‘Paul was many things to many people... Our loss endures across the generations’

In this article, HELEN WHITTERS, the mother of a Derry teenager killed by a plastic bullet fired by the RUC in 1981, reflects on his death and urges local politicians to shift their focus from fostering division to finding the space where communities can build a ‘common future’.

Tuesday, 27th April 2021, 10:01 am
Paul Whitters’ coffin is carried into St Columba’s Church, Long Tower.

It has been forty years since I lost my son.

Paul, who was 15 years old, left home one evening to visit his girlfriend but was drawn into a small group of boys throwing stones at a bakery – tensions were high in the city as the hunger strikes continued.

Without warning, a police officer shot him in the head with a plastic bullet fired from short range.

Helen Whitters.

Ten days later, on April 25, 1981, Paul’s life support was switched off and my son died.

The forty years since have seen different chapters in how we have coped as a family and, on this journey, we’ve travelled alongside the so-called path to peace.

During the Christmas after his death, someone came to the door unannounced to deliver Paul’s belongings. This person handed us a bloodied bag of clothes, smirked and left. This encounter is the entirety of the police force’s engagement with our family over the years and typifies the contempt we came to expect from the state.

As a family, we were voiceless and forgotten.

But we all remember the sense of optimism that accompanied the Good Friday Agreement. Our family shared in the hope that we might address some of the horrifying events of the past and begin to focus on the common good for all.

In our case, we began to hope we might make some headway in answering the most important question I have asked since the day Paul was shot – why did the police officer not simply arrest Paul?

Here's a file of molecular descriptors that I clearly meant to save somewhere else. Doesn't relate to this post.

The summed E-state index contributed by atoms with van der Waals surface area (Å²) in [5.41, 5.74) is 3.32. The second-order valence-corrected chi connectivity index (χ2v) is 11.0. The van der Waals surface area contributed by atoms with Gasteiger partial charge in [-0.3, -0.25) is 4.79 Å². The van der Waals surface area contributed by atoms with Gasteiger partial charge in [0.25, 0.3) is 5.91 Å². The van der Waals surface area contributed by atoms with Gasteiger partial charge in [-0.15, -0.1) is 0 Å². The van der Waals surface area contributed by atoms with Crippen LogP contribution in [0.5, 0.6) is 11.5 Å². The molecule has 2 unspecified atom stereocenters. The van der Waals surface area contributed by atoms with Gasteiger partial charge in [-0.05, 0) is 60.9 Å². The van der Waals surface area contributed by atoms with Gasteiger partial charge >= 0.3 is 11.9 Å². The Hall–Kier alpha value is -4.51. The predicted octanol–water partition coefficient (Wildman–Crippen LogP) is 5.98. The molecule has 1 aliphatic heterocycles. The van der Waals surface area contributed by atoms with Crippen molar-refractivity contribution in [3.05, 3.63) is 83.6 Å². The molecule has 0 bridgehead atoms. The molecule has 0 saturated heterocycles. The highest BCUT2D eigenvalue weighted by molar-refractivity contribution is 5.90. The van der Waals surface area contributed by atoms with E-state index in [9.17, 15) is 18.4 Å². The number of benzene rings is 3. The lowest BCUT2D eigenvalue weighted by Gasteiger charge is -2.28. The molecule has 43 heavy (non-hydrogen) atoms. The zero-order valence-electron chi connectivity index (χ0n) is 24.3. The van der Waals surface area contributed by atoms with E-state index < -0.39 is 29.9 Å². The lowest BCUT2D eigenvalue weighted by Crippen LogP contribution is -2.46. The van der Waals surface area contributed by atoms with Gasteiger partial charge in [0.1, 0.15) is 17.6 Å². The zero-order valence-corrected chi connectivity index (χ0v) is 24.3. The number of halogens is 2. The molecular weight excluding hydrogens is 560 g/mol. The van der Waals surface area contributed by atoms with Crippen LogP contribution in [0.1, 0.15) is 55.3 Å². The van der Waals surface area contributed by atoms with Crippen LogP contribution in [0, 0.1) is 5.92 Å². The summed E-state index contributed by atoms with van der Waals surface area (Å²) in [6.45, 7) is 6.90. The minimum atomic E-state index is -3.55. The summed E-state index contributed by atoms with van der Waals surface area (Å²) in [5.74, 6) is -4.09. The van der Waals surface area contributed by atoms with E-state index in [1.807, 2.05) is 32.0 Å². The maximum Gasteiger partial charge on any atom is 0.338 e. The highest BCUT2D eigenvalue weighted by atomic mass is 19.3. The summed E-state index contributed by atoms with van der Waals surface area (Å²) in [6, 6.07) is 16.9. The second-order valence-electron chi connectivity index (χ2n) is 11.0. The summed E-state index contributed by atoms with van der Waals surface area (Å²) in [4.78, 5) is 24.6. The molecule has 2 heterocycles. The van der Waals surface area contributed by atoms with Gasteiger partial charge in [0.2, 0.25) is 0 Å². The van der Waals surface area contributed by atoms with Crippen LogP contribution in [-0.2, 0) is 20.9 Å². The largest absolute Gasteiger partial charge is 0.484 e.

In the years after Good Friday, we began to hope this question might, at least, be heard.

We were introduced to the Pat Finucane Centre, an organisation that has offered us a genuine sense of understanding and community and continually helped us as we try to navigate the corridors of the establishment.

Support from our family and community has not wavered but we need only look to the recent rioting across NI to see that political progress has faltered.

If anything, things feel more entrenched than ever.

In our experience, doors that were starting to be nudged open are now, once again, firmly closed.

In 2018, we discovered a file in the National Archives in England that bears Paul’s name. As the file is locked until 2059, for apparent reasons of national security, our only option has been to make a Freedom of Information request. This means the file we see will be redacted, potentially rendering it meaningless.

In a society that lays claims to democratic ideals of equality and transparency of government, denying families information on the deaths of their loved ones compounds our trauma and makes a mockery of such notions.

Paul was many things to many people. Our family lost a son, brother, cousin, nephew, uncle, schoolfriend – the list goes on. The impact is enormous and the loss endures across generations.

I would ask our community and political leaders to reflect on this and on the many similar losses in their own lives and communities.

In forty years of living with loss, I have learnt we need to be brave in how we face the past and envision the future.

So, I call on our political minds to shift their focus from winning arguments and fostering division to finding spaces where we can work across communities to truly confront the past and, in doing so, build a common future.